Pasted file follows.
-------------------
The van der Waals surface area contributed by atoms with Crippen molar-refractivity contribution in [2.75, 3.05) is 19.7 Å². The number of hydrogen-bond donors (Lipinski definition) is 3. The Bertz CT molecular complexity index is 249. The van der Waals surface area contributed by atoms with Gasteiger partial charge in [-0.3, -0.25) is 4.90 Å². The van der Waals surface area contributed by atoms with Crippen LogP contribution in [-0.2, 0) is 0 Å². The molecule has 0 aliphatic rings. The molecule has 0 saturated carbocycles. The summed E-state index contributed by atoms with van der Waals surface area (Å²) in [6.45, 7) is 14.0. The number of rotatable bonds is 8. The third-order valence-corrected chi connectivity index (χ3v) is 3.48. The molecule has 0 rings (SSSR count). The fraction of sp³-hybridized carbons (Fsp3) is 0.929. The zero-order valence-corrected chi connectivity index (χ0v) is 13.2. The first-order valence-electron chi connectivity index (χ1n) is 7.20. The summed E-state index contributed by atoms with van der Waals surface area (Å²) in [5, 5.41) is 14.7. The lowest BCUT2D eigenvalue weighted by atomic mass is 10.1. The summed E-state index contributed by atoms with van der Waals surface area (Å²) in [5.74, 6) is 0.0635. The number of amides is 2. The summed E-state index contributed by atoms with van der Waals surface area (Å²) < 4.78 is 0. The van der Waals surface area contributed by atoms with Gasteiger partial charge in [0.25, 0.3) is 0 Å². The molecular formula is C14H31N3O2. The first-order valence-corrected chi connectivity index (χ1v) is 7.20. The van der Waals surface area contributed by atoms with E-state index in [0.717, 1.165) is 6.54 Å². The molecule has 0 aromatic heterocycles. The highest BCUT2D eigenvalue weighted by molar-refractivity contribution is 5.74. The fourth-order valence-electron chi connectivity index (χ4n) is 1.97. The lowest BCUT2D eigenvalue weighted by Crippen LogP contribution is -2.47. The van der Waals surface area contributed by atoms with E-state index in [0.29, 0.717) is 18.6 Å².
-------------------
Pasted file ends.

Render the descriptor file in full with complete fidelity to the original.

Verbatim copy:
The van der Waals surface area contributed by atoms with Crippen molar-refractivity contribution in [2.75, 3.05) is 19.7 Å². The number of hydrogen-bond donors (Lipinski definition) is 3. The Bertz CT molecular complexity index is 249. The van der Waals surface area contributed by atoms with Gasteiger partial charge in [-0.3, -0.25) is 4.90 Å². The van der Waals surface area contributed by atoms with Crippen LogP contribution in [-0.2, 0) is 0 Å². The molecule has 0 aliphatic rings. The molecule has 0 saturated carbocycles. The summed E-state index contributed by atoms with van der Waals surface area (Å²) in [6.45, 7) is 14.0. The number of rotatable bonds is 8. The third-order valence-corrected chi connectivity index (χ3v) is 3.48. The molecule has 0 rings (SSSR count). The fraction of sp³-hybridized carbons (Fsp3) is 0.929. The zero-order valence-corrected chi connectivity index (χ0v) is 13.2. The first-order valence-electron chi connectivity index (χ1n) is 7.20. The summed E-state index contributed by atoms with van der Waals surface area (Å²) in [5, 5.41) is 14.7. The lowest BCUT2D eigenvalue weighted by atomic mass is 10.1. The summed E-state index contributed by atoms with van der Waals surface area (Å²) in [5.74, 6) is 0.0635. The number of amides is 2. The summed E-state index contributed by atoms with van der Waals surface area (Å²) < 4.78 is 0. The van der Waals surface area contributed by atoms with Gasteiger partial charge in [0.25, 0.3) is 0 Å². The molecular formula is C14H31N3O2. The first-order valence-corrected chi connectivity index (χ1v) is 7.20. The van der Waals surface area contributed by atoms with E-state index in [0.717, 1.165) is 6.54 Å². The molecule has 0 aromatic heterocycles. The highest BCUT2D eigenvalue weighted by molar-refractivity contribution is 5.74. The fourth-order valence-electron chi connectivity index (χ4n) is 1.97. The lowest BCUT2D eigenvalue weighted by Crippen LogP contribution is -2.47. The van der Waals surface area contributed by atoms with E-state index in [0.29, 0.717) is 18.6 Å².